Sunday, 17 November 2019

Brexit, democracy and the perils of diversity

'But even if the superior classes today – or indeed in the past – had shown themselves consistently capable of ruling in the interests of all rather than in their own, this would be a complete misunderstanding of democracy. Democracy is not a system for discovering the “right answer” to political issues: we can rarely if ever 
be sure what the right answer is. Democracy, rather, is a system for creating consent and solidarity by allowing all to have an equal vote. For making people feel that the way they are governed, though not perfect, is at least one in which they are fairly consulted and their voices listened to. So that, even if they do not get their own way, they accept the outcome without trying to sabotage or evade it.
'That is what we have come perilously close to losing. Next month we have the chance to regain it, with all the opportunities and risks that democracy entails.'
Dr Robert Tombs, who taught me when the world was young, in the Daily Telegraph on Wednesday

'Before I went into politics I spent a lot of time as a human rights lawyer and did international work across the globe. In many countries, as you can imagine, where there is quite a challenging human rights environment, there either wasn’t a vote at all – or if there was a vote it was ignored. That was really, really corrosive to democracy and I think it’s absolutely right that if we do have a referendum we abide by the result.'
Sir Keir Starmer, speaking to UCL students in February 2018 - this year he has persuaded Labour to make a second referendum party policy.

'Towards the end of her time in office in 1990, Margaret Thatcher became increasingly fed up with the European drive for integration. She started to say in public that there should be a referendum on the main issue then current – membership of what later became the euro. She called for a referendum because she saw that existing party arrangements were not offering voters a choice. Roughly half the electorate were clearly Eurosceptic; over 95 per cent of the party leaderships were Europhile.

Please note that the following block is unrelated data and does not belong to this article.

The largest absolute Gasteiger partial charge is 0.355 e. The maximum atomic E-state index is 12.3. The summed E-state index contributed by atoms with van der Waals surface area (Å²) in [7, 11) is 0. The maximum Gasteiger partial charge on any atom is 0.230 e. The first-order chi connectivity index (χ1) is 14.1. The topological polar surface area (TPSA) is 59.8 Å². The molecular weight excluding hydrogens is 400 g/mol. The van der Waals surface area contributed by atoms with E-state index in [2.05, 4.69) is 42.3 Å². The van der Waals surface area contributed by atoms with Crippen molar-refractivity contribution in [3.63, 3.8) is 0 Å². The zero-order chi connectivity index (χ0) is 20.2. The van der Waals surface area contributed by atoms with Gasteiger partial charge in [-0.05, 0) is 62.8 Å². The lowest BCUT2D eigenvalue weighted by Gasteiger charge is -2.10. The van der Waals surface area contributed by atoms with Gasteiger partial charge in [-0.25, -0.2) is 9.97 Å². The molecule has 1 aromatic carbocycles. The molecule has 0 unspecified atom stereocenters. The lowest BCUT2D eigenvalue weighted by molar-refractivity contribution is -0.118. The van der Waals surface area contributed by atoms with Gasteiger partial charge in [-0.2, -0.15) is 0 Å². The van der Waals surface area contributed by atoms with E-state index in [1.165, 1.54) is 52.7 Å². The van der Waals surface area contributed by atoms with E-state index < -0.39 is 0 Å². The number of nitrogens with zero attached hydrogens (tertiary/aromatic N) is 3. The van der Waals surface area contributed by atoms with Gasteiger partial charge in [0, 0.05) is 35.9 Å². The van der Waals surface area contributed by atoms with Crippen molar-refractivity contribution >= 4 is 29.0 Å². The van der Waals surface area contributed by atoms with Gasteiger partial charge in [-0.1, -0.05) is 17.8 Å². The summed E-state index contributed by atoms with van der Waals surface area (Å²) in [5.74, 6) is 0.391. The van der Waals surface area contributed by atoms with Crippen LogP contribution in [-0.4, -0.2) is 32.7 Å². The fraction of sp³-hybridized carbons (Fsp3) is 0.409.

'Her idea of a referendum never went away. Sir James Goldsmith and his Referendum

Thursday, 14 November 2019

Dumbed down England

The British are very ignorant these days. I think it is because people are not interested in anything before the end of the Chatterley ban and the Beatles' first LP.

I know an Englishman in Bucharest with a PhD in history who never heard of Carlyle and one with a PhD in Political Science who had not heard of Dr. Johnson.

When recently it looked as though Boris might beat George Canning's record of being the shortest serving English Prime Minister in history, Tim Shipman felt he had to explain to readers of the Times, who are or used to be the people who run the UK, who Canning was. 

He was a momentary PM who died shortly after taking office, but I thought the man who called the New World into existence to redress the balance of the Old was one of the most famous foreign ministers in history, comparable to Metternich.

Tuesday, 12 November 2019

Romanians entertain a unique relationship to failure

From The Philosopher of Failure: Emil Cioran’s Heights of Despair by Costica Bradatan, The Los Angeles Review of Books, November 28, 2016
But when Cioran went to college in Bucharest, the country’s southern capital, he stepped into a whole new cultural universe. Here the winning skills were different: the art of doing nothing, sophistry (from slightly playful to plainly cynical) trumping intellectual soundness, procrastination as métier, wasting one’s life as vocation. As an undergraduate philosophy student, Cioran came in touch with some of Bucharest’s best performers in this respect. The mix of intellectual brilliance and a striking sense of personal failure that some of them exhibited gained his unconditional, perpetual admiration:

In Bucharest I met lots of people, many interesting people, especially losers, who would show up at the cafe, talking endlessly and doing nothing. I have to say that, for me, these were the most interesting people there. People who did nothing all their lives, but who otherwise were brilliant.